The Personal Side of Bias, Prejudice, and Oppression: Immigration Inequity, Is this the Legacy We Want to Leave?

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Many undocumented immigrant children in the U.S. are branded as DACA children by the political arena because of a governmental program enacted by President Obama to protect them. DACA or The Deferred Action for Childhood Arrivals was created to protect hundreds of undocumented children who were brought here illegally here by their parents because of wars in their country, poverty, or abuse (Rogers, 2018).  The DACA program gave immigrant children some of the benefits that American children had naturally, for example, the right to education and medical assistance.  However, president Donald Trump, decided to end the program, leaving thousands of children in danger of being deported back to countries filled with war and poverty (Rogers, 2018). In addition to these social stressors that DACA children and their families are facing, they also face a slew of other immigrant stress that is associated with discrimination, prejudice, and social inequity.

Image result for immigrant detention centers Most recently, I have seen, listened to, and read the prejudice and inhumane actions taken by our American government regarding illegal immigrant families entering this country at borders. Those especially hurt, traumatized and affected are the children being taken away from their parents sent to detention centers all over the United States. According to the Salvador Rizzo of the Washington Post new paper (2018), “detainees are being kept in bare-bones cells surrounded by tall metal fencing inside a sprawling facility with high ceilings. The facility resembled a large warehouse divided into cage-like structures housing different groups of people. … Several of the detainees wrapped themselves in the foil blankets as they sat on benches, the ground, or on modest mattress pads on the floor of the cells” (p.1).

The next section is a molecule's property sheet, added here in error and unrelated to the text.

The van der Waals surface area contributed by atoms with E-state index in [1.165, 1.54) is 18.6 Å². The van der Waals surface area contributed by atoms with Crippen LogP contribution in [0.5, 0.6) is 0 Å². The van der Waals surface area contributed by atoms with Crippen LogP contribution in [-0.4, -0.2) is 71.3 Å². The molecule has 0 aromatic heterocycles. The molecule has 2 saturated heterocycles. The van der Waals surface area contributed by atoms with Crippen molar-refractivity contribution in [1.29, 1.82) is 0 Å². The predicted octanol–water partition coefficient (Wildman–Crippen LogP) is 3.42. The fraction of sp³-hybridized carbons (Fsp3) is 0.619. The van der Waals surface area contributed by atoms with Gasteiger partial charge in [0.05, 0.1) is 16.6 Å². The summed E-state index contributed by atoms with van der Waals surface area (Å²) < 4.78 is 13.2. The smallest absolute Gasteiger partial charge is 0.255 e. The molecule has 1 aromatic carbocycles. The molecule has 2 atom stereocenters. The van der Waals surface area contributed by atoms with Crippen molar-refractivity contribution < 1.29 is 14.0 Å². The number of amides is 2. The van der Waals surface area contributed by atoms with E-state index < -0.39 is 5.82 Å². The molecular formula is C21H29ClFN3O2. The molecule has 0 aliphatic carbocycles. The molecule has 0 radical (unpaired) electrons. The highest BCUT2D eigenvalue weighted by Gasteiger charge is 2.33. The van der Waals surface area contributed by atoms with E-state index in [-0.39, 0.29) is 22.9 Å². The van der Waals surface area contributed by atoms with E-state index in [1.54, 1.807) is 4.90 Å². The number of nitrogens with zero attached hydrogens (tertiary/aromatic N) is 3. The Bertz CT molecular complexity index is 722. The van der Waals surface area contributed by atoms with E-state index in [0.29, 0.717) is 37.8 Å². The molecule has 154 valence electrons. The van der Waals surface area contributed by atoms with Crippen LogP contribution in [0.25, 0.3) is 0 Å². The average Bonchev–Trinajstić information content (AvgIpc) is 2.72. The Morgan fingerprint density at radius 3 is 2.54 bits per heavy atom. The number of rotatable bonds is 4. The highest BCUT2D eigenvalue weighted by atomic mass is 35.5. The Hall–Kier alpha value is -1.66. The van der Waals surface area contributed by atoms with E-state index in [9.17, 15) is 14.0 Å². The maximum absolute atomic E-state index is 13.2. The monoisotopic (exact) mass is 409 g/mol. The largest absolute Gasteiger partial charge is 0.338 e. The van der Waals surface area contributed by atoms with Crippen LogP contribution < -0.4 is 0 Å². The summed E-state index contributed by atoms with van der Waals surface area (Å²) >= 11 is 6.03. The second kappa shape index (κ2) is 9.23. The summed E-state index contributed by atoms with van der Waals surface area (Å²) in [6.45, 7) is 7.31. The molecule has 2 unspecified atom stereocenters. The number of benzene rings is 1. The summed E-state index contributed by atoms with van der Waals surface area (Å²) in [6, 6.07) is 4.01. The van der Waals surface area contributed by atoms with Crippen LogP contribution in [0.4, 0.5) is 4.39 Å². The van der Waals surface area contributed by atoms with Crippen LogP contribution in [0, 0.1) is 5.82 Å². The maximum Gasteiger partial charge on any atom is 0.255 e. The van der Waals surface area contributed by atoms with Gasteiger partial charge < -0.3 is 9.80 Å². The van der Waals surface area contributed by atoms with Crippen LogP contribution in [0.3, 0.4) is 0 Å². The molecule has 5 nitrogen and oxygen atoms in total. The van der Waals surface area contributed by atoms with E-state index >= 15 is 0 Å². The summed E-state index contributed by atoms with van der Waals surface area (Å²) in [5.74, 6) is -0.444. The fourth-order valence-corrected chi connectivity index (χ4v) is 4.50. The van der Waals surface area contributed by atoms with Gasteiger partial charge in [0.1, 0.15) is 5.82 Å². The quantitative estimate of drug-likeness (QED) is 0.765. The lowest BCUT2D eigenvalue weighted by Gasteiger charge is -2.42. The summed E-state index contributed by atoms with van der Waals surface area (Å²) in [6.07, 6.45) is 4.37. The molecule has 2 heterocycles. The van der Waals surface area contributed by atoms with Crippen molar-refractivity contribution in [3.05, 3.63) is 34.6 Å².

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In another facility in Elizabeth, New Jersey where immigrant men and women are detained, detainees stated that “individuals who work in the kitchens complained that the food carts, trays, and dishes are frequently left unwashed and that when they are cleaned, dirty water is used to wash them. As a result, garbage and food waste often remain on the plates and trays” (Human Rights First, 2018, p.4). They also reported that immigrant men and women are also subjected to discrimination and prejudice from the staff in the medical clinic at Elizabeth. Staff at the facility reportedly call certain detainees “criminals” and mock patients who are returning to the medical clinic. According to two detainees, one nurse discriminates against non-English speakers, allegedly telling them, “If you want to be in this country, you have to learn to speak English.” This same nurse also threatened one individual after he asked for medication, stating, “I will give you pills until you explode” (p.5). These are the narratives of helpless immigrants and refugees in detention facilities across the U.S.